Friday, 29 January 2010

1979 was a turning point

Comments below have quite rightly pointed out that we didn't go from 0 to 70 in 1979, that there had been precursors, such as the retrograde police reforms of 1964, and the monstrous local government reorganisation of 1974, and the great social changes of the 60s and early 70s that reverbrated amongst a newly Godless society. However, I hold that the late 70s - and 1979 seems right on the button - marked the beginning of a period of change of quite a different order.

The baby boomers, the dominant population cohort of our lifetimes, born during the '50s, reached young adulthood in the late 70s. In their testosterone fuelled 20s and 30s, they were the beneficiaries of Thatcherite opportunities, and they grabbed the 80s with both hands. They were also the beneficiaries of 60s liberalism, and though the contraceptive pill was as available as aspirin by the 70s, it was the boomers who pushed bastardy through the gates from 1979 - leaving us with a massive problem now from the underclass that they bred (see below).



And it was Thatcher's war on local government - on the independence of her own Conservative councils as well as the rainbow coalitions of the nuclear-free Left - that did more than anything to establish the corrosive Central State and establish the poisonous metropolitan political class. She stopped listening to Ralph Harris and Arthur Seldon and stopped reading Hayek. It was the start of 'big government', to the dismay of her former advisors;
Alas, you need government, but big government is subject to such flaws, incorrigible flaws. Big government is irresponsible government because they can’t know all the circumstances of the nation, the society, the families that they are administering. Big government leads to all kinds of deals, backstage deals about policies, and all the time they are governed not by the public interest, but by the self-interest of the politicians to maintain their power. You need politicians, but the more you can contain politicians to the central tasks they have to do, the less you tempt them into this vote-grabbing, this corruption and deceit which is inseparable from modern, mass, undiscriminating democratic politics.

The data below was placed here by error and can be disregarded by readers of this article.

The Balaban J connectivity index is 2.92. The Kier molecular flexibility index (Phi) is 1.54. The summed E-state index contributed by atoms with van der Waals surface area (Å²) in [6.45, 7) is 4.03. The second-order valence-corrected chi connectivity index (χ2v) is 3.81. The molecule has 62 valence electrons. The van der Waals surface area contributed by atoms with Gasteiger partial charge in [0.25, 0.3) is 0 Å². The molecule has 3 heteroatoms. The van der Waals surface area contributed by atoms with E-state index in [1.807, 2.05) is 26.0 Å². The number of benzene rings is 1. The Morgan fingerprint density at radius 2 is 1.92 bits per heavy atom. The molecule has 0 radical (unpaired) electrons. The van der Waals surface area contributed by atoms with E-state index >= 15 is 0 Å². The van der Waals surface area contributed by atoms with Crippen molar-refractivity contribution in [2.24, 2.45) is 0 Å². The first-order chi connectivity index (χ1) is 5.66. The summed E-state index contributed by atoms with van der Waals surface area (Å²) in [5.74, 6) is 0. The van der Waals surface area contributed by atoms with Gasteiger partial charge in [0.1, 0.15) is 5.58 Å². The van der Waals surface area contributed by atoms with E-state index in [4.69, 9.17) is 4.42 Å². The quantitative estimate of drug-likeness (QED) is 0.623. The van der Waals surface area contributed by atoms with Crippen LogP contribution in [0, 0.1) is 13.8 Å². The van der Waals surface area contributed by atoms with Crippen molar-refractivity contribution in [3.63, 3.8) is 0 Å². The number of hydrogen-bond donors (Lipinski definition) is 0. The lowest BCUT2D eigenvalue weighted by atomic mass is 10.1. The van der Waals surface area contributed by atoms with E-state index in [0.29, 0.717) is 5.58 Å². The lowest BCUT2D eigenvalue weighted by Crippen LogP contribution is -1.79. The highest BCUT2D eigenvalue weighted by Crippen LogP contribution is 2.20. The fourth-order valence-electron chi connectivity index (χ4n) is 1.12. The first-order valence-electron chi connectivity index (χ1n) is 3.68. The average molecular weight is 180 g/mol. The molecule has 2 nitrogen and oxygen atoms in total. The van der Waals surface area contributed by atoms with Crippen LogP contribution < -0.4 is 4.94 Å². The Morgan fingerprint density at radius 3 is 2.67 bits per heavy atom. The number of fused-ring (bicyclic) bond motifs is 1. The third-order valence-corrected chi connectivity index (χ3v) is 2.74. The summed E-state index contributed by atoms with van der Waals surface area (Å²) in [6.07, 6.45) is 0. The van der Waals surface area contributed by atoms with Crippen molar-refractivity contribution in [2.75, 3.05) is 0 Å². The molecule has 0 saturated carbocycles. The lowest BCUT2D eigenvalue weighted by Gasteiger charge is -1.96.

Thatcher forgot Burkean remedies and neglected the little platoons. As Blond has it;
Conservatives who believe in value, culture and truth should therefore think twice before calling themselves liberal. Liberalism can only be a virtue when linked to a politics of the common good, a problem which the best liberals—Mill, Adam Smith and Gladstone—recognised but could never resolve. A vision of the good life cannot come from liberal principles. Unlimited liberalism produces atomised relativism and state absolutism. Insofar as both the Tories and Labour have been contaminated by liberalism, the true left-right legacy of the postwar period is, unsurprisingly, a centralised authoritarian state and a fragmented and disassociative society.
I know there are those who bristle at the slightest criticism of the Blessed St Margaret, and she is in truth a giant amongst politicians, a Statesman of international dimension and the most important political figure in Britain since Churchill, but even our idols have feet of clay, and Thatcher's was her part in the establishment of the Leviathan that is now strangling the nation.

So I'll stick with 1979.

3 comments:

Nick Drew said...

well you know my view, R, it was the 1977 Homeless Persons Act

which is entirely consistent with '1979' because these things take a while to achieve lift-off

Newmania said...

I am of youir opinion I feel with Margaret Thacther that she was at heart a Conservatuve who slowly became soemthing else . She started on the left of the Party

Krauser said...

Do you have a demographic breakdown of the bastardy rate? I'd suspect it's concentrated in blacks and chavs, with a smattering of "empowered" women.

This is the single biggest reason for the epidemic of crime, lawlessness and low taste in british culture - no strong male role models and the gradual disenfranchisment of males from their children.

Matriarchy destroys civilisation faster than any other plague, as the Romans, Spartans and Babylonians all found to their cost.